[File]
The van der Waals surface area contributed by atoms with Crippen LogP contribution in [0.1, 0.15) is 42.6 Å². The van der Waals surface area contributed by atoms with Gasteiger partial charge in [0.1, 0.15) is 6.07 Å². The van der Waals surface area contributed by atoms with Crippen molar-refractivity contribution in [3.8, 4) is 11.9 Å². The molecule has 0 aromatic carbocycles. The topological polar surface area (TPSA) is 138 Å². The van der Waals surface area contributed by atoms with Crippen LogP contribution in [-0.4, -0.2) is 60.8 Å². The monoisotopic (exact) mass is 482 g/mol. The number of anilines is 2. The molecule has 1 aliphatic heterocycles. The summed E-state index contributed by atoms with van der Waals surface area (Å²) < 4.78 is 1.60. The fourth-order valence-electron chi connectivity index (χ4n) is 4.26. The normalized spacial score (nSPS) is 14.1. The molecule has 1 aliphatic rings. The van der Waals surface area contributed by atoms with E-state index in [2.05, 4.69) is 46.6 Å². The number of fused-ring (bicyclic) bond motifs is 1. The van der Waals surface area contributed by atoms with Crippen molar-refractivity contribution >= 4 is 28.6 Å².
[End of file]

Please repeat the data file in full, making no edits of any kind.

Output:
The van der Waals surface area contributed by atoms with Crippen LogP contribution in [0.1, 0.15) is 42.6 Å². The van der Waals surface area contributed by atoms with Gasteiger partial charge in [0.1, 0.15) is 6.07 Å². The van der Waals surface area contributed by atoms with Crippen molar-refractivity contribution in [3.8, 4) is 11.9 Å². The molecule has 0 aromatic carbocycles. The topological polar surface area (TPSA) is 138 Å². The van der Waals surface area contributed by atoms with Crippen LogP contribution in [-0.4, -0.2) is 60.8 Å². The monoisotopic (exact) mass is 482 g/mol. The number of anilines is 2. The molecule has 1 aliphatic heterocycles. The summed E-state index contributed by atoms with van der Waals surface area (Å²) < 4.78 is 1.60. The fourth-order valence-electron chi connectivity index (χ4n) is 4.26. The normalized spacial score (nSPS) is 14.1. The molecule has 1 aliphatic rings. The van der Waals surface area contributed by atoms with E-state index in [2.05, 4.69) is 46.6 Å². The number of fused-ring (bicyclic) bond motifs is 1. The van der Waals surface area contributed by atoms with Crippen molar-refractivity contribution >= 4 is 28.6 Å².